CHAMPAGNE TIME: Keith and Cicely Dunbar, of Eli Waters, will celebrate their 50th Australia Day on Saturday.
CHAMPAGNE TIME: Keith and Cicely Dunbar, of Eli Waters, will celebrate their 50th Australia Day on Saturday. Alistair Brightman

Celebrating five decade Australia Day milestone

"I LIKE to say I came to Australia with a wife, two boys and $75. Fifty years later I have a wife, two boys, a daughter-in-law and a granddaughter and $3 in my pocket," Keith Dunbar said with a laugh.

For the Eli Waters resident and his wife Cicely, both in their 83rd year, Australia Day on Saturday is a five-decade milestone.

They first set foot on Australian soil in 1968 to begin a new life, with Keith a member of the Tasmanian police force.

London-born navy officer Keith and Shropshire-bred post office clerk Cicely first met when they were 17 after their siblings were engaged.

"They never married, but we sure did," Keith said.

It wasn't until the couple were 26 that they tied the knot and moved to the Scottish highlands for Keith's posting while he sailed on submarines.

 

Keith served in the navy 12 years and submarines for 10 of those. This is his last ship.
Keith served in the navy 12 years and submarines for 10 of those. This is his last ship.

Before long, the Dunbars' first son, Stuart, was born into a fierce winter and Cicely was left with a three-month-old babe alone while Keith went to sea.

"We had rented this house in the highlands because they didn't have marital quarters in the barracks and even the coal man wouldn't walk up the hill,'' Cicely said.

"I had to strap the baby to me because there was no one else to leave him with and trudge down the mountain in knee-deep snow for the coal.

"Our water froze and I needed to venture outside in the snow to get to a natural spring I discovered and fill up a bucket.

"I would cry, laugh and cuss of course. I mean the baby thrived. The place had 18-foot ceilings and a small coal fire. It took half of the winter to even warm up the room."

Stuart was three when Keith retired from the navy after 12 years and moved back to England to join the police force.

They chose Bedford, where they had their second son, Andrew.

"It was the perfect distance in between both our parents and far enough to have our own life," Keith said.

 

Keith and Cicely Dunbar pictured at their wedding.
Keith and Cicely Dunbar pictured at their wedding.

Working in vice, he would stake out brothel houses.

"The brothels catered to certain nationalities and what gave them away sometimes was the men would go in to do their business and come back out and line right back up again.

"You should have seen them scatter when we radioed in a raid - there were people flying out the windows."

Keith spent two-and-a-half years in Sydney in the 1950s while he was in the Navy.

"It was a cross between a cowboy town and a big city in those days and it was great. When I had frost on my eyebrows I would say 'it's not like this in Australia."

Cicely said she got sick of him complaining and eventually gave him the ultimatum to "shut up or put up."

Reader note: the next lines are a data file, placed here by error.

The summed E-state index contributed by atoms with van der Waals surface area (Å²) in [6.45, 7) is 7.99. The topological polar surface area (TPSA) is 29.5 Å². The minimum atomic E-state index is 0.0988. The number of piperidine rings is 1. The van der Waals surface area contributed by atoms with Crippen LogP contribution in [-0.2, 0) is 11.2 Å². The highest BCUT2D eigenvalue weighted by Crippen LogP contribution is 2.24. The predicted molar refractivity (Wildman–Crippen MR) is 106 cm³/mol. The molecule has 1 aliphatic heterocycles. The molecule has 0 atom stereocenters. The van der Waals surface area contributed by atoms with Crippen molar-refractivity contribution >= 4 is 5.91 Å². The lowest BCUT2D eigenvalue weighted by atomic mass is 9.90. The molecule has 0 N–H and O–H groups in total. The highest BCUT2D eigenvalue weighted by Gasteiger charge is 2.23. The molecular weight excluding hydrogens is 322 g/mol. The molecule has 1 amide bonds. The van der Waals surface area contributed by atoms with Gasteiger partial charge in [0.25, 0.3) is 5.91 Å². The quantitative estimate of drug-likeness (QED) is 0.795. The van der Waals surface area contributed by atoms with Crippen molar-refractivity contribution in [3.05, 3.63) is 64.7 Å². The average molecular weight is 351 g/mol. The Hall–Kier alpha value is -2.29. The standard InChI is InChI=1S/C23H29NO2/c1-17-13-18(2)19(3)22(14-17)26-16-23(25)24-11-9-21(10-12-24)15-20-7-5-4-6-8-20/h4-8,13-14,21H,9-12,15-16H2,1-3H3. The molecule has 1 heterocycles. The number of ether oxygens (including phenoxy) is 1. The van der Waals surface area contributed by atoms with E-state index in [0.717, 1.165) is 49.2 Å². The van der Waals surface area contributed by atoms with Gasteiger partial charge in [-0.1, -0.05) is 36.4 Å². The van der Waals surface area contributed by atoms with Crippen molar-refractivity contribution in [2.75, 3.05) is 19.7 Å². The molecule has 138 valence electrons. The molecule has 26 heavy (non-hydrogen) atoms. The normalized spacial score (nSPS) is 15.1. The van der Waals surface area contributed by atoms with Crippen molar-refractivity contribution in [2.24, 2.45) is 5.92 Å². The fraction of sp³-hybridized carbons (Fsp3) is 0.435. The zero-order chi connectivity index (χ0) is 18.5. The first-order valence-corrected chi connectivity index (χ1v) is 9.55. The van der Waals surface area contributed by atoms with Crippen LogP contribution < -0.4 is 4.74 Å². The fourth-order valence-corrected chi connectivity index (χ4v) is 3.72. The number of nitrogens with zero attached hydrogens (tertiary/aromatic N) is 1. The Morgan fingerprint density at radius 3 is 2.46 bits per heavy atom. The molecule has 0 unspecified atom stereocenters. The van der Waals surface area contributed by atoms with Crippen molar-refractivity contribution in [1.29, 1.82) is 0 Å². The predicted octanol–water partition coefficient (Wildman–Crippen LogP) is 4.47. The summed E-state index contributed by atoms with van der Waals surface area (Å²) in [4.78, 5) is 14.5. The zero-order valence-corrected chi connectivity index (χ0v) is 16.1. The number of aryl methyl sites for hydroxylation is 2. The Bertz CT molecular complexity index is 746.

While looking into the windows of Tasmania House in London Keith was approached to talk about immigration.

As fate would have it the Tasmanian commissioner of police was there at the time on a recruitment drive.

"When he heard I was a policeman his eyes lit up," Keith recalled.

After five years working in Tasmania the family moved to Melbourne, where Cicely became the manager of a post office and Keith managed an industrial company.

When their children were grown and they had 13 years in Victoria under their belt, the Dunbars decided they wanted their own small business.

 

Keith and Cicely Dunbar of Eli Waters with a painting of the Maclagan Store where they worked.
Keith and Cicely Dunbar of Eli Waters with a painting of the Maclagan Store where they worked. Alistair Brightman

"One of the ideas we threw around was buying a post office," Cicely said.

While Cicely was away at a conference in Adelaide, Keith bought a post office in rural Queensland out of a classified ad in the Country Life newspaper.

Cicely came back to find they were the proud new owners of a store in Maclagan with a population of 76 people.

"The only thing she asked was did it have flushing toilets," Keith said.

"The only blot on our wonderful time in Maclagan was two weeks after we moved our youngest son at 22 was hit by a car in a hit and run."

Andrew suffered an acquired brain injury and was hospitalised for the next three years while the couple tag teamed on trips to Melbourne and running the store.

"The community really closed around us," Keith said.

"When we moved him up to be with us there weren't any ramps at any of the buildings. Andrew and I ended up on our backs trying to bump down the pub stairs one night and two days later they had a ramp there.

"We really loved it there and still get invited back to events."

However, Cicely said they were a long way from a doctor and decided that considering their age it was best to retire to Hervey Bay.

"Andrew also lives here in assisted living with a 24-hour live-in carer," Cicely said.

"We took care of him here for a while but unfortunately we have gotten too old.

"We are hugely involved with the local Probus club and the Hervey Bay Bombers AFL club here.

"Australia has been very good to us. We love it here, it is so beautiful, and we might pop some champagne to celebrate this 50-year milestone on the weekend."



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